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Clark presiding over record sea of red ink in DHBs

Michael Woodhouse - Health

22 February 2019

The Health Minister must be in panic mode this close to the Budget and with every single District Health Board in overdraft, meaning they will struggle to fund any new initiatives without cutting existing services, National’s Health spokesperson Michael Woodhouse says.

“Not only has David Clark failed to deliver on his pledge to rein in the deficits at our 20 DHBs, they have worsened on his watch.

“It is unprecedented to have the core of New Zealand’s health system mired in this much red ink and every sign is that their financial position will deteriorate this year. DHBs still have outstanding pay negotiations to be settled and any hope of more funding for priorities like mental health or cancer looks forlorn.

“There will be no room for new initiatives unless Clark cuts health services. That could be cuts to surgery, primary care and community health. Clark’s officials say as much – DHBs ‘will need to realise significant efficiency improvements’ to reach their full-year targets.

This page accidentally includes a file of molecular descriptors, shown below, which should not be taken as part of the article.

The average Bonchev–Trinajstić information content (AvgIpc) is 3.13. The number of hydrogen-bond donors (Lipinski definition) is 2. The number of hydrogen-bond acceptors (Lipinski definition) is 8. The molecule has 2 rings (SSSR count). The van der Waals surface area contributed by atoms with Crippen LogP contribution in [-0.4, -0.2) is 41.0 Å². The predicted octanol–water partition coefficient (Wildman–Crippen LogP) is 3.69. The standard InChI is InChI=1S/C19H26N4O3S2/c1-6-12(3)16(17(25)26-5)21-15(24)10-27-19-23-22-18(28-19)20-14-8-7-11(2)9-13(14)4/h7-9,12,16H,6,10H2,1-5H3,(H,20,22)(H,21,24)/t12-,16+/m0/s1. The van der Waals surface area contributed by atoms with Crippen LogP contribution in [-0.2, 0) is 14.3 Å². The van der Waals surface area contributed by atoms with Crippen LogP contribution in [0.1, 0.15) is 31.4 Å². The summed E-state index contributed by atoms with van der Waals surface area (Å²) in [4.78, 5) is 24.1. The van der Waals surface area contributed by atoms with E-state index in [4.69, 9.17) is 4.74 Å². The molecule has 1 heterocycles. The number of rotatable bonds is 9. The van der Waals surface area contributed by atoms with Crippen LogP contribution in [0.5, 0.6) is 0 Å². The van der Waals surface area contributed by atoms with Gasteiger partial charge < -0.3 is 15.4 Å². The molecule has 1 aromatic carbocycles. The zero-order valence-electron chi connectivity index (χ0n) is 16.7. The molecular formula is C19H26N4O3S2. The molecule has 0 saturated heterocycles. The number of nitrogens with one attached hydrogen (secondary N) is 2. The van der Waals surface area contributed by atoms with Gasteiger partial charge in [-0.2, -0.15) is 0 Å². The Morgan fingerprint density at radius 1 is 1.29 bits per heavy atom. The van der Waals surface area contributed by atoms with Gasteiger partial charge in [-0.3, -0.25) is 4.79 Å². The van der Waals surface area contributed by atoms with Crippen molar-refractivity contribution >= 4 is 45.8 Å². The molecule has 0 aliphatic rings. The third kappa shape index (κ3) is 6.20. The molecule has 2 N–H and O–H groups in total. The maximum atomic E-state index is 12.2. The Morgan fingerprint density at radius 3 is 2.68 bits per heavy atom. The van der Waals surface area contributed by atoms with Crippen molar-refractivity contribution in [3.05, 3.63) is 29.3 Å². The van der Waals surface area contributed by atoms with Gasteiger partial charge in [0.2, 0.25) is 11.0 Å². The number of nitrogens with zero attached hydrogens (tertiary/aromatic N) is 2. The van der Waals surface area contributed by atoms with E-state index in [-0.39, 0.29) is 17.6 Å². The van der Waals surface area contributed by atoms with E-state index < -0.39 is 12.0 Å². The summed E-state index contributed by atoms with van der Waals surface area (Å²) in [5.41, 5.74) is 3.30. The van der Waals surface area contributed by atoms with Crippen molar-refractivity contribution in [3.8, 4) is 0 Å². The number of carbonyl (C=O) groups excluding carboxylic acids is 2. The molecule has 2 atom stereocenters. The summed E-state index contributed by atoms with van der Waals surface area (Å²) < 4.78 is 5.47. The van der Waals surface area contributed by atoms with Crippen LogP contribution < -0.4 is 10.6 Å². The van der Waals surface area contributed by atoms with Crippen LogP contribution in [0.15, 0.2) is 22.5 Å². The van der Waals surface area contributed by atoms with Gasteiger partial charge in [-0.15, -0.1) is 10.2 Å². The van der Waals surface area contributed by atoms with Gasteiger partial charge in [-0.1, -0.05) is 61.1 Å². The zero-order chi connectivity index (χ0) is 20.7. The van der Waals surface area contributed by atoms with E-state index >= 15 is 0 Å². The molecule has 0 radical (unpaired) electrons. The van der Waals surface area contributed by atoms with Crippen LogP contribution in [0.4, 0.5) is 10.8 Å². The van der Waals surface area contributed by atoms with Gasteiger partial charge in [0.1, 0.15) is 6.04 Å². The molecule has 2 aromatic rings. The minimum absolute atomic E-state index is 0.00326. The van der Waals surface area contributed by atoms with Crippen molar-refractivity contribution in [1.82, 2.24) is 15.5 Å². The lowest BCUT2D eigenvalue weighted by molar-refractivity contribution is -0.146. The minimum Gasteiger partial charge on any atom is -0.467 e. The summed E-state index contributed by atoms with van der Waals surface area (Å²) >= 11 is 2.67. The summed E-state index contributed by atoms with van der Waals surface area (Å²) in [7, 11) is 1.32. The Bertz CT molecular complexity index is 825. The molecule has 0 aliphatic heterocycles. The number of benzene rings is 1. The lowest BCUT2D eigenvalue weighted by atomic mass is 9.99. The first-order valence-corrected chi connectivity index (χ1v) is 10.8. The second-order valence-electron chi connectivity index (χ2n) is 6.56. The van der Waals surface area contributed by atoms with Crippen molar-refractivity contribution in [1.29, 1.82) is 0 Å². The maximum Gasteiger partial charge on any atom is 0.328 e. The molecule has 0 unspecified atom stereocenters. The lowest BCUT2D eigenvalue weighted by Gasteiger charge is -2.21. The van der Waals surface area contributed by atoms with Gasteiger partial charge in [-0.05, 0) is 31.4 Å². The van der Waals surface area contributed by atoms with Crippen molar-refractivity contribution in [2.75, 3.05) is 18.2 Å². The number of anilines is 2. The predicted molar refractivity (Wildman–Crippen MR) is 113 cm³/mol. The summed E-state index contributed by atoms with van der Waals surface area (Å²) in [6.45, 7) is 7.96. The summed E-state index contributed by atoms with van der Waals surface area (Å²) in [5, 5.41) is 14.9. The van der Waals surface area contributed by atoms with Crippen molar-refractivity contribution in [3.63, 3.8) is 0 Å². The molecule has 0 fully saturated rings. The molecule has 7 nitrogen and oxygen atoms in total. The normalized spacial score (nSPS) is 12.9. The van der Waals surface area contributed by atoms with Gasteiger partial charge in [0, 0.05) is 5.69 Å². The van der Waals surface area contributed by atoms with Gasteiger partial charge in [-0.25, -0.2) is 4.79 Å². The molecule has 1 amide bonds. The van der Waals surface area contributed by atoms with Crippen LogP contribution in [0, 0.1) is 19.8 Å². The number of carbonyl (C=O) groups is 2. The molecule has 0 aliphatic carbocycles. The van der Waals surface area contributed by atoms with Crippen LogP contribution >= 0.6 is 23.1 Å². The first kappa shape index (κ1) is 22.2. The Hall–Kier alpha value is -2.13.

“Mr Clark has been forced to release details of the DHB shortfall after months of keeping them from the public and it is worse than we thought. At the six-month mark, the combined deficit of the DHBs is $207 million, significantly worse than expected and on track to eclipse the record combined DHB deficit reached in 2002.

“Because the recent trend is for the second-half deficit to exceed the first, the full-year budgeted deficit of $346 million is hopeful at best. If the pattern continues, a full-year deficit of more than $600 million will be reached.

“Frankly, Mr Clark is presiding over a mess. Almost half the DHBs don’t have their annual plans approved yet, meaning their budgets ‘remain draft and are subject to change,’ officials say. To put that plainly, about 73 per cent of Vote Health is in limbo.

“The Health Minister has misled the New Zealand public on health spending to hide his broken promises and to mask the fact that he isn’t delivering on the expectations he raised. It is concerning that his approach may not be confined to Health as he also has the portfolio of associate Finance Minister.

“National favours sensible economic policies that help the New Zealand economy to grow, create jobs and contribute to our wellbeing. We would focus on ensuring the best provision of core public service that matter to Kiwis such as health and education.”


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